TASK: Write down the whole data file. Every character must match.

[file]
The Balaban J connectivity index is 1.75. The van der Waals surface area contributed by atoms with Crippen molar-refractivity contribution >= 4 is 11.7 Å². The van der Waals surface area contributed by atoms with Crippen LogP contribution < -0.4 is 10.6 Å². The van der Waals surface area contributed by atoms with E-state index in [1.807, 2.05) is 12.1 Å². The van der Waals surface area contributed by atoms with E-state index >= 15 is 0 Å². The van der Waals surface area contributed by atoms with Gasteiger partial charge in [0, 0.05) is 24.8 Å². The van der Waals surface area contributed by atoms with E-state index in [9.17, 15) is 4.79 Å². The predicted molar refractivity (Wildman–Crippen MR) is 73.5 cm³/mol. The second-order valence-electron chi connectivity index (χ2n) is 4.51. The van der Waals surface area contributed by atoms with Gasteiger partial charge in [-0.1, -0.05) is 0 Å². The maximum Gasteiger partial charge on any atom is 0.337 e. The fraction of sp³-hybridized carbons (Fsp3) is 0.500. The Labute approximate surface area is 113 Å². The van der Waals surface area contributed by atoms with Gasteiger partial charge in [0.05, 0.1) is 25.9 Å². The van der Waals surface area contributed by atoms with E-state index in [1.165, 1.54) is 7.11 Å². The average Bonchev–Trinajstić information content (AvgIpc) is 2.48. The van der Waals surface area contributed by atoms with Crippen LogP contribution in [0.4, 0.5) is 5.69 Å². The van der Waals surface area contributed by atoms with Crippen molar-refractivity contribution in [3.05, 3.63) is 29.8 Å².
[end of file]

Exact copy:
The Balaban J connectivity index is 1.75. The van der Waals surface area contributed by atoms with Crippen molar-refractivity contribution >= 4 is 11.7 Å². The van der Waals surface area contributed by atoms with Crippen LogP contribution < -0.4 is 10.6 Å². The van der Waals surface area contributed by atoms with E-state index in [1.807, 2.05) is 12.1 Å². The van der Waals surface area contributed by atoms with E-state index >= 15 is 0 Å². The van der Waals surface area contributed by atoms with Gasteiger partial charge in [0, 0.05) is 24.8 Å². The van der Waals surface area contributed by atoms with E-state index in [9.17, 15) is 4.79 Å². The predicted molar refractivity (Wildman–Crippen MR) is 73.5 cm³/mol. The second-order valence-electron chi connectivity index (χ2n) is 4.51. The van der Waals surface area contributed by atoms with Gasteiger partial charge in [-0.1, -0.05) is 0 Å². The maximum Gasteiger partial charge on any atom is 0.337 e. The fraction of sp³-hybridized carbons (Fsp3) is 0.500. The Labute approximate surface area is 113 Å². The van der Waals surface area contributed by atoms with Gasteiger partial charge in [0.05, 0.1) is 25.9 Å². The van der Waals surface area contributed by atoms with E-state index in [1.165, 1.54) is 7.11 Å². The average Bonchev–Trinajstić information content (AvgIpc) is 2.48. The van der Waals surface area contributed by atoms with Crippen LogP contribution in [0.4, 0.5) is 5.69 Å². The van der Waals surface area contributed by atoms with Crippen molar-refractivity contribution in [3.05, 3.63) is 29.8 Å².